In this episode on Trauma Pearls and Pitfalls, Dr. Dave MacKinnon and Dr. Mike Brzozowski discuss the latest in trauma controversies. In Part 1 they give us some key pearls and pitfalls on traumaairway management, the value of the C-spine collar, how to clear the C-spine, vascular access options in trauma, ‘Damage Control Rescuscitation’, the best resuscitation fluids to use including hypertonic saline, hemostatic drugs such as Tranexamic Acid in trauma, the vulue, or lack thereof, of Recombinant Factor 7a in trauma, and the use of Prothrombin Complex Concentrates in trauma, and many more trauma pearls and pitfalls.
Written Summary and blog post by Lucas Chartier, edited by Anton Helman January 2011
Dr. MacKinnon and Dr. Brzozowski debate questions such as: Is Ketamine safe in head injured patients? Why should we minimize the use of C-spine collars? What type of central line is best in the trauma patient? What is the evidence for a 1:1:1 ratio of RBCs:FFP:Plts in the resuscitation of the sick trauma patient? Should we be practising permissive hypotension in the multi-trauma patient? What is the evidence for the use of hypertonic saline in the trauma patient? for therapeutic hypothermia in the head-injured patient? What is the utility of blood work in the trauma patient? How useful are the ABC score and the TASH score in assessing the need for massive transfusion? Is there any role for vasopressors in trauma? Should we consider using Recombinant Factor 7a in the trauma patient? How good is the evidence for the use of Tranexamic Acid in the bleeding patient? How good is the evidence for Prothrombin Complex Concentrates like Octaplex for trauma patients taking Warfarin? and many more…..
Airway considerations in the trauma patient
- Consider Lidocaine pretreatment 3min prior to induction for RSI in head‐injured patients, although good outcome data is lacking; Fentanyl pretreatment for head‐injured patients is recommended by our experts if there is adequate time
- Etomidate – great cardiovascular profile, but no analgesic properties and results in myoclonic jerks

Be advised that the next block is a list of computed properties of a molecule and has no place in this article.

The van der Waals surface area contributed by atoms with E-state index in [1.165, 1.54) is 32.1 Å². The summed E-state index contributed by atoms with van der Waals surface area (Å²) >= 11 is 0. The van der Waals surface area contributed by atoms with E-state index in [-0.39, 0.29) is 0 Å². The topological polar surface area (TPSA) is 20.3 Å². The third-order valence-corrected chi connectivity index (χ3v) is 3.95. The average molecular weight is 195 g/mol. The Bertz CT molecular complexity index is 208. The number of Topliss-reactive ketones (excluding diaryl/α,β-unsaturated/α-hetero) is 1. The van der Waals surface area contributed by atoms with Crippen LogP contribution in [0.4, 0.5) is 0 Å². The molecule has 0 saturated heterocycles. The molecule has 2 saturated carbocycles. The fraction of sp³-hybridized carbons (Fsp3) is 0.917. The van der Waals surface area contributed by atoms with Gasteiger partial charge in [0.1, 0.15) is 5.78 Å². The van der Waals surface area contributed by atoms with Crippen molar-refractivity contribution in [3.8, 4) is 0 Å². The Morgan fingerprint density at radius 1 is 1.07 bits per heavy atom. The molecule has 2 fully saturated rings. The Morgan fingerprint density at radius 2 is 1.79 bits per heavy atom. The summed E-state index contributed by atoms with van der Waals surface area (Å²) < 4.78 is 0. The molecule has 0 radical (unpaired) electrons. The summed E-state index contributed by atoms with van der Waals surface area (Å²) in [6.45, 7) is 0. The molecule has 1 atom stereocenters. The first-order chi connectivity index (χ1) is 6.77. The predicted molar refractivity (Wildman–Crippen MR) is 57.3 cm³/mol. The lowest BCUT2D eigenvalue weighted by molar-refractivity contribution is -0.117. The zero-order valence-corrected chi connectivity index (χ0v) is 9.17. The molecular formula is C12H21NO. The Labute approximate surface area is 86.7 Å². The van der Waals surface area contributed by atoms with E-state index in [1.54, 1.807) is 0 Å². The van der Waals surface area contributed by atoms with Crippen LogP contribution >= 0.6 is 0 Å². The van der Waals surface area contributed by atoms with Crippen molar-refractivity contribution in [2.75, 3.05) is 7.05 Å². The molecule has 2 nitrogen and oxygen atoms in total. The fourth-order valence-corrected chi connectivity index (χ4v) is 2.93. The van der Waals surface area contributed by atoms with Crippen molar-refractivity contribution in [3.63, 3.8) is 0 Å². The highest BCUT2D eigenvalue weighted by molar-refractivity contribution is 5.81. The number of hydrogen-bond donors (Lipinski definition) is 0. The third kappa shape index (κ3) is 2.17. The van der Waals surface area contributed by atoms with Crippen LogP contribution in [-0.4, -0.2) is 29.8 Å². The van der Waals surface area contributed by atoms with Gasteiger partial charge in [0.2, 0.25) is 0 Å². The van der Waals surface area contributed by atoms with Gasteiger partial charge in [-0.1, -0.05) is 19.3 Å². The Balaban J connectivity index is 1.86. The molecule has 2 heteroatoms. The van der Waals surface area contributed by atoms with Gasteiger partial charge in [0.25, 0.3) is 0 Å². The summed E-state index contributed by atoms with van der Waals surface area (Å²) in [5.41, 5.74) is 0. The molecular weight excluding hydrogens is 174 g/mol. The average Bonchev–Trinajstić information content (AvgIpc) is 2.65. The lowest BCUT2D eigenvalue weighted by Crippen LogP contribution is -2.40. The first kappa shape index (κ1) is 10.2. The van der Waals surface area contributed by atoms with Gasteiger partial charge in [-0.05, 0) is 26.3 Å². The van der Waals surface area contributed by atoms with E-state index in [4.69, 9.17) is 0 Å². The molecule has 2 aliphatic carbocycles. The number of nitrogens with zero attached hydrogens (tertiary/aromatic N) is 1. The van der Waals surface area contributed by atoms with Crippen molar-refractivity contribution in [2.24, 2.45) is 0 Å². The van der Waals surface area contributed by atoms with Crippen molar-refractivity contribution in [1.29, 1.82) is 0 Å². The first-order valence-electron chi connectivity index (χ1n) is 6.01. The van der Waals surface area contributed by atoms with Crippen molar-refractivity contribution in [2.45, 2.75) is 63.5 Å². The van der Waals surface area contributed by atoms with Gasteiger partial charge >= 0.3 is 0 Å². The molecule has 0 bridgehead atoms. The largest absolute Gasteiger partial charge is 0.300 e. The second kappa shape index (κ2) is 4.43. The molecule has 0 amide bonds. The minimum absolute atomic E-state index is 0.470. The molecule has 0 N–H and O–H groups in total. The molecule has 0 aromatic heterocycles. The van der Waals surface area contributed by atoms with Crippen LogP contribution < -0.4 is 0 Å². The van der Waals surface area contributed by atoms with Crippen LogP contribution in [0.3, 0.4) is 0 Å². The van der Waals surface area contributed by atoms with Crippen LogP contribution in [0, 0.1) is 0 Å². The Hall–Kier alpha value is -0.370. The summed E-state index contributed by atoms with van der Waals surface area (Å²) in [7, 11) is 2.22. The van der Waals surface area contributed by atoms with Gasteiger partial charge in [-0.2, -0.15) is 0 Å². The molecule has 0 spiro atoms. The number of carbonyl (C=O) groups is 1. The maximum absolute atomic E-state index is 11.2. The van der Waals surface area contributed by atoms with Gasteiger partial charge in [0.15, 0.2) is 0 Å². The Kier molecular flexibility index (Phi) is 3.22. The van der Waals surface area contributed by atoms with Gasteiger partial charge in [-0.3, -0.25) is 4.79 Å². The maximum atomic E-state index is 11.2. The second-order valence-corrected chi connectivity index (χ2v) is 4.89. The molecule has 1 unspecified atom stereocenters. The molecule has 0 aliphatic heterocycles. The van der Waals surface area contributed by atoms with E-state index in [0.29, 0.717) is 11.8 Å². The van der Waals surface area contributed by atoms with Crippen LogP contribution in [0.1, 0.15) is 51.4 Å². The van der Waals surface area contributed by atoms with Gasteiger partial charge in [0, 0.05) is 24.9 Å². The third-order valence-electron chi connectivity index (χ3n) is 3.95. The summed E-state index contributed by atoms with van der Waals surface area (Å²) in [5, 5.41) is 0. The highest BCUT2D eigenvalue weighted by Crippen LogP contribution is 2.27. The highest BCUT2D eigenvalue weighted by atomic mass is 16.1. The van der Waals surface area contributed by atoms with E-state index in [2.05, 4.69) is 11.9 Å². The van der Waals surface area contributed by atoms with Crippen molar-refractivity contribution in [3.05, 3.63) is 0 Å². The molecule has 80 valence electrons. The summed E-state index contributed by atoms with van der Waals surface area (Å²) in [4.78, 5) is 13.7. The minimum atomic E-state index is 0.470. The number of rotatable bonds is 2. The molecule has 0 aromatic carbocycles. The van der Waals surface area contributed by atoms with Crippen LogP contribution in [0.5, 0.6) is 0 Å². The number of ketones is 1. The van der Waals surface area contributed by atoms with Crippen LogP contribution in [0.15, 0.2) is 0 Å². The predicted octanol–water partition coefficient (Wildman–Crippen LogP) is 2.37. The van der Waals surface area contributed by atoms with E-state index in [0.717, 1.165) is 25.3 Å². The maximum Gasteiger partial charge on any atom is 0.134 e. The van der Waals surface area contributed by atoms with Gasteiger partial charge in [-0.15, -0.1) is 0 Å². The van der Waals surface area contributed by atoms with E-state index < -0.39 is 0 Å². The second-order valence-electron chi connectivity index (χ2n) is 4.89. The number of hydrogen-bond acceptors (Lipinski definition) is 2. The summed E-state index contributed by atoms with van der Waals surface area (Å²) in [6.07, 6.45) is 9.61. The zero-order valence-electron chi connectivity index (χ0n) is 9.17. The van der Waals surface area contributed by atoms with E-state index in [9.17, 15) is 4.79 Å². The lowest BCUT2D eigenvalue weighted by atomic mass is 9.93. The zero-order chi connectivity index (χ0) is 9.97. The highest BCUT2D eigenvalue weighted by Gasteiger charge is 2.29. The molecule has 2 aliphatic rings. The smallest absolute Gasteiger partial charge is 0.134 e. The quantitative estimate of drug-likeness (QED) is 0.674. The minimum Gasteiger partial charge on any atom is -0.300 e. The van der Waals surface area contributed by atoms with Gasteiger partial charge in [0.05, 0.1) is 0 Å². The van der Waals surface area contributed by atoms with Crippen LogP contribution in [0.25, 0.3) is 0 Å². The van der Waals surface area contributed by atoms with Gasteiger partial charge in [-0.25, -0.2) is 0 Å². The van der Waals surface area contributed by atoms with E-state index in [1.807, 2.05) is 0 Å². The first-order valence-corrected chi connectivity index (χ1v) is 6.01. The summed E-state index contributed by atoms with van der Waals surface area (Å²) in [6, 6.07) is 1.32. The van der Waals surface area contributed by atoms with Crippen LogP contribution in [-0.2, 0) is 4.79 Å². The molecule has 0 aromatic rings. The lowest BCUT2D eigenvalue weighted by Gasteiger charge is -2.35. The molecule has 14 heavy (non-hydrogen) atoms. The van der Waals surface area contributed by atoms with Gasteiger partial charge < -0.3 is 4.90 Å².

- Ketamine – great CV profile, and should be considered in hypotensive, head‐injured patients
- Propofol – because of the high risk of hypotension in trauma patients, it probably shouldn’t be used, even in normotensive patients
- Perform a basic neurological examination before chemical paralysis of an altered patient, with pupillary size and response, movement of all extremities, GCS and response to pain to avoid missing a spinal cord lesion and to know whether to work up a blunt vascular injury if CT head is normal
- Avoid the use of fiberoptic airway devices in the trauma patient with an airway full of blood; instead, consider a ‘bougie’
Damage control resuscitation (DRC) – 5 factors:
- Avoid hypothermia, which worsens coagulopathy, by keeping the trauma room warm, having warmed crystalloids and blankets readily available, using Bair huggers and Level1 infusers, and covering the patient as much as possible
- Permissive hypotension maintaining BP (or MAP) lower that the individual patient’s normal values in order to allow thrombus formation of injured vessels while still perfusing end‐organs; no specific number should be targeted as per our experts, but rather base the target BP on clinical factors (i.e. Is the patient mentating well? Is there adequate urine output? Is this elderly patient usually hypertensive? Is there a 3‐hour transport time?); avoid hypotension and hypoxia at all costs in headinjured patients, as it has been shown to worsen outcomes; finally, avoid over‐resuscitation, which may lead to compartment syndrome (abdominal and extremity), worsening ICP, and ARDS, pulmonary edema and prolonged ICU stay
- Ratio of 1:1:1 for pRBC:FFP:platelets – although this makes physiologic sense, our experts are not convinced by the available data given that most retrospective studies are plagued by survival bias (i.e. the longer you survive, the more FFPs you will get because it takes longer to thaw them then to just transfuse pRBC; therefore, did you survive because you got a ‘better’ ratio of products, or did you get a ‘better’ ratio because you survived); instead, our experts recommend starting FFP and platelets after 4 units of pRBCs
- Rapid and early correction of coagulopathy, which is both dilutional and secondary to the injury itself
- Damage Control Surgery, whereby the abdomen is simply packed to stop the bleeding (+/‐ splenectomy if necessary), then the patient is brought to the ICU where the patient’s parameters are improved, and then the patient is taken back to the O.R. for definitive repair of all injuries
Hemostasis in Trauma Pearls & Pitfalls
- Recombinant factor VIIa – CONTROL trial showed it to be not beneficial and possibly harmful (i.e. increased thrombo‐embolic events such as MI or DVTs) in trauma patients
- CONTROL Trial: J Trauma. 2010 Sep;69(3):489500.
- Tranexamic acid – CRASH‐2 trial, with over 20,000 trauma patients worldwide, showed a 1.5% reduction in mortality, but the population was very heterogeneous and mostly in developing countries
- CRASH‐2 Trial: Lancet. 2010 Jul 3;376(9734):2332. Epub 2010 Jun 14.
- Prothrombin complex concentrate (Octaplex) – Used, in conjunction with vitamin K, for reversal of warfarin‐induced coagulopathy; although the INR returns to normal very quickly (much faster than FFP), it is unclear whether it translates into improved clinical outcomes over FFP
Dr. Helman, Dr. MacKinnon and Dr. Brzozowski have no conflicts of interest to declare.
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Hauser CJ, Boffard K, Dutton R, et al. Results of the CONTROL trial: efficacy and safety of recombinant activated Factor VII in the management of refractory traumatic hemorrhage. J Trauma. 2010;69(3):489-500.
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